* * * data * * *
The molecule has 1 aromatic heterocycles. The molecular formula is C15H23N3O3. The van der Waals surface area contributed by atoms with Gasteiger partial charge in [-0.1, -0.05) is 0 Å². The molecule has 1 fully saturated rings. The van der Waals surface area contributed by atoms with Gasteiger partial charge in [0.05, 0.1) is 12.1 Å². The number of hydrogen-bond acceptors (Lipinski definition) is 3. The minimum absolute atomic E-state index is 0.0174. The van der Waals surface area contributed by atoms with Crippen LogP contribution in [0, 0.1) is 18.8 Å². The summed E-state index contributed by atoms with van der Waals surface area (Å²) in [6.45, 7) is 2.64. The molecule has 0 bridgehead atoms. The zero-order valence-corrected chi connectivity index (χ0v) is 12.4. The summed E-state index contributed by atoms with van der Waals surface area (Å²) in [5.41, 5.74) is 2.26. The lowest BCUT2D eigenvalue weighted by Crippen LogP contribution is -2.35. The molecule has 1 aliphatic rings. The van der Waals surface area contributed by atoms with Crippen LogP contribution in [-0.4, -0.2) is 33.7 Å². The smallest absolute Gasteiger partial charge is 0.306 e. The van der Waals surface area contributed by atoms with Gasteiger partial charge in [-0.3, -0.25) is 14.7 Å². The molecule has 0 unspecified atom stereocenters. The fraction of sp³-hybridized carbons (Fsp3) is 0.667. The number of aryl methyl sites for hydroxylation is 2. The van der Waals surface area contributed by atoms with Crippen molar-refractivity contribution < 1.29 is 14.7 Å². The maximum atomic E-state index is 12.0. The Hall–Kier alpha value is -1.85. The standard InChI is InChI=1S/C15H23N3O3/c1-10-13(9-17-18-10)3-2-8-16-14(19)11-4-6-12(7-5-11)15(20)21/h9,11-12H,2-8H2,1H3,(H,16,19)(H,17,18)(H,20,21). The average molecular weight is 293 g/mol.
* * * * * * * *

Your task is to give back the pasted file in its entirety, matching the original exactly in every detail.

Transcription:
The molecule has 1 aromatic heterocycles. The molecular formula is C15H23N3O3. The van der Waals surface area contributed by atoms with Gasteiger partial charge in [-0.1, -0.05) is 0 Å². The molecule has 1 fully saturated rings. The van der Waals surface area contributed by atoms with Gasteiger partial charge in [0.05, 0.1) is 12.1 Å². The number of hydrogen-bond acceptors (Lipinski definition) is 3. The minimum absolute atomic E-state index is 0.0174. The van der Waals surface area contributed by atoms with Crippen LogP contribution in [0, 0.1) is 18.8 Å². The summed E-state index contributed by atoms with van der Waals surface area (Å²) in [6.45, 7) is 2.64. The molecule has 0 bridgehead atoms. The zero-order valence-corrected chi connectivity index (χ0v) is 12.4. The summed E-state index contributed by atoms with van der Waals surface area (Å²) in [5.41, 5.74) is 2.26. The lowest BCUT2D eigenvalue weighted by Crippen LogP contribution is -2.35. The molecule has 1 aliphatic rings. The van der Waals surface area contributed by atoms with Crippen LogP contribution in [-0.4, -0.2) is 33.7 Å². The smallest absolute Gasteiger partial charge is 0.306 e. The van der Waals surface area contributed by atoms with Gasteiger partial charge in [-0.3, -0.25) is 14.7 Å². The molecule has 0 unspecified atom stereocenters. The fraction of sp³-hybridized carbons (Fsp3) is 0.667. The number of aryl methyl sites for hydroxylation is 2. The van der Waals surface area contributed by atoms with Crippen molar-refractivity contribution < 1.29 is 14.7 Å². The maximum atomic E-state index is 12.0. The Hall–Kier alpha value is -1.85. The standard InChI is InChI=1S/C15H23N3O3/c1-10-13(9-17-18-10)3-2-8-16-14(19)11-4-6-12(7-5-11)15(20)21/h9,11-12H,2-8H2,1H3,(H,16,19)(H,17,18)(H,20,21). The average molecular weight is 293 g/mol.